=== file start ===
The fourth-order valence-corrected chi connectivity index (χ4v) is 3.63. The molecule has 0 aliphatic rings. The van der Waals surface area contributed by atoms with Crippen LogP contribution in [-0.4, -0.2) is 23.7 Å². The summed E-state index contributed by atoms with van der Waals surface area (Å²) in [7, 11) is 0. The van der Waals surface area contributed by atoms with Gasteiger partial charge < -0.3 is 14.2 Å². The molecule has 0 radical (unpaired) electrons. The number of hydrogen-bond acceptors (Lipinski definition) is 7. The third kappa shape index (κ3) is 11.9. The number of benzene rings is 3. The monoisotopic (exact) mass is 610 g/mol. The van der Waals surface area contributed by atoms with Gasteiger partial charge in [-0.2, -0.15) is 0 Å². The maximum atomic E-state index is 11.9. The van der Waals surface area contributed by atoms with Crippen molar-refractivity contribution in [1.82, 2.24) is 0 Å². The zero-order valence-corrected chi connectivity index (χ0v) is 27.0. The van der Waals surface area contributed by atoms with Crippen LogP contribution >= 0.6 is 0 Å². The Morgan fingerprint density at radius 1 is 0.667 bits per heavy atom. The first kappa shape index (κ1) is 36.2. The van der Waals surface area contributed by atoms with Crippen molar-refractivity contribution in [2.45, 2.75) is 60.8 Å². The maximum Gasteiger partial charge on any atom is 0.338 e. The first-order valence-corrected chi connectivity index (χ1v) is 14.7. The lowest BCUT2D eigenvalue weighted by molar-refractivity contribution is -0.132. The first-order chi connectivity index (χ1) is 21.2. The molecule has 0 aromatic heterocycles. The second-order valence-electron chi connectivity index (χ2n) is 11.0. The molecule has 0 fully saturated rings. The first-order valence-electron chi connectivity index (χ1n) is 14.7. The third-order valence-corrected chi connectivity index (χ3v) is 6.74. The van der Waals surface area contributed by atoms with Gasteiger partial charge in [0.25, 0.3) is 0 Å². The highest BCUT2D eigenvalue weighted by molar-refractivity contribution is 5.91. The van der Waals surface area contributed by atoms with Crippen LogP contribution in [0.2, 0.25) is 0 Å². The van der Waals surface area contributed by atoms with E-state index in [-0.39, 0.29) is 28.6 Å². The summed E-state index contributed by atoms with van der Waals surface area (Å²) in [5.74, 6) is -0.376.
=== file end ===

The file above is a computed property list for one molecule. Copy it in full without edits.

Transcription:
The fourth-order valence-corrected chi connectivity index (χ4v) is 3.63. The molecule has 0 aliphatic rings. The van der Waals surface area contributed by atoms with Crippen LogP contribution in [-0.4, -0.2) is 23.7 Å². The summed E-state index contributed by atoms with van der Waals surface area (Å²) in [7, 11) is 0. The van der Waals surface area contributed by atoms with Gasteiger partial charge < -0.3 is 14.2 Å². The molecule has 0 radical (unpaired) electrons. The number of hydrogen-bond acceptors (Lipinski definition) is 7. The third kappa shape index (κ3) is 11.9. The number of benzene rings is 3. The monoisotopic (exact) mass is 610 g/mol. The van der Waals surface area contributed by atoms with Gasteiger partial charge in [-0.2, -0.15) is 0 Å². The maximum atomic E-state index is 11.9. The van der Waals surface area contributed by atoms with Crippen molar-refractivity contribution in [1.82, 2.24) is 0 Å². The zero-order valence-corrected chi connectivity index (χ0v) is 27.0. The van der Waals surface area contributed by atoms with Crippen LogP contribution >= 0.6 is 0 Å². The Morgan fingerprint density at radius 1 is 0.667 bits per heavy atom. The first kappa shape index (κ1) is 36.2. The van der Waals surface area contributed by atoms with Crippen molar-refractivity contribution in [2.45, 2.75) is 60.8 Å². The maximum Gasteiger partial charge on any atom is 0.338 e. The first-order valence-corrected chi connectivity index (χ1v) is 14.7. The lowest BCUT2D eigenvalue weighted by molar-refractivity contribution is -0.132. The first-order chi connectivity index (χ1) is 21.2. The molecule has 0 aromatic heterocycles. The second-order valence-electron chi connectivity index (χ2n) is 11.0. The molecule has 0 fully saturated rings. The first-order valence-electron chi connectivity index (χ1n) is 14.7. The third-order valence-corrected chi connectivity index (χ3v) is 6.74. The van der Waals surface area contributed by atoms with Gasteiger partial charge in [0.25, 0.3) is 0 Å². The highest BCUT2D eigenvalue weighted by molar-refractivity contribution is 5.91. The van der Waals surface area contributed by atoms with Crippen LogP contribution in [0.2, 0.25) is 0 Å². The van der Waals surface area contributed by atoms with E-state index in [-0.39, 0.29) is 28.6 Å². The summed E-state index contributed by atoms with van der Waals surface area (Å²) in [5.74, 6) is -0.376.